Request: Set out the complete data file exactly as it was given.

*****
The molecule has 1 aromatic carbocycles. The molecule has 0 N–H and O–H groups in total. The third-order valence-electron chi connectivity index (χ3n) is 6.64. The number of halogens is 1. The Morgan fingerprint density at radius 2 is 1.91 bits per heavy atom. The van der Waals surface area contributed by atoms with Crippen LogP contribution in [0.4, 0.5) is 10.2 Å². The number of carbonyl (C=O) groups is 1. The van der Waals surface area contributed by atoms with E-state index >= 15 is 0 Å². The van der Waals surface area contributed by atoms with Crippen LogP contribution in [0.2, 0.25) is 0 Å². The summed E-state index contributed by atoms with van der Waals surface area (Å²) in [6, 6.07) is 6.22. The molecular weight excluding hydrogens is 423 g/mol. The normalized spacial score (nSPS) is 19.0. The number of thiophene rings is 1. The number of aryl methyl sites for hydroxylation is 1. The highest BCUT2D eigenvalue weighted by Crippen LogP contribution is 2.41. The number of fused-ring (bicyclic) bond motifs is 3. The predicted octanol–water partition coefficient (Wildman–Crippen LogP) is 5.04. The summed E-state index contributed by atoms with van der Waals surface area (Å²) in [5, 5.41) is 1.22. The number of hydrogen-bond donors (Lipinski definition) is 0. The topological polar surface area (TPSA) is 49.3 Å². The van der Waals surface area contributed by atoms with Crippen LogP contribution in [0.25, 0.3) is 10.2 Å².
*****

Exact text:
The molecule has 1 aromatic carbocycles. The molecule has 0 N–H and O–H groups in total. The third-order valence-electron chi connectivity index (χ3n) is 6.64. The number of halogens is 1. The Morgan fingerprint density at radius 2 is 1.91 bits per heavy atom. The van der Waals surface area contributed by atoms with Crippen LogP contribution in [0.4, 0.5) is 10.2 Å². The number of carbonyl (C=O) groups is 1. The van der Waals surface area contributed by atoms with E-state index >= 15 is 0 Å². The van der Waals surface area contributed by atoms with Crippen LogP contribution in [0.2, 0.25) is 0 Å². The summed E-state index contributed by atoms with van der Waals surface area (Å²) in [6, 6.07) is 6.22. The molecular weight excluding hydrogens is 423 g/mol. The normalized spacial score (nSPS) is 19.0. The number of thiophene rings is 1. The number of aryl methyl sites for hydroxylation is 1. The highest BCUT2D eigenvalue weighted by Crippen LogP contribution is 2.41. The number of fused-ring (bicyclic) bond motifs is 3. The predicted octanol–water partition coefficient (Wildman–Crippen LogP) is 5.04. The summed E-state index contributed by atoms with van der Waals surface area (Å²) in [5, 5.41) is 1.22. The number of hydrogen-bond donors (Lipinski definition) is 0. The topological polar surface area (TPSA) is 49.3 Å². The van der Waals surface area contributed by atoms with Crippen LogP contribution in [0.25, 0.3) is 10.2 Å².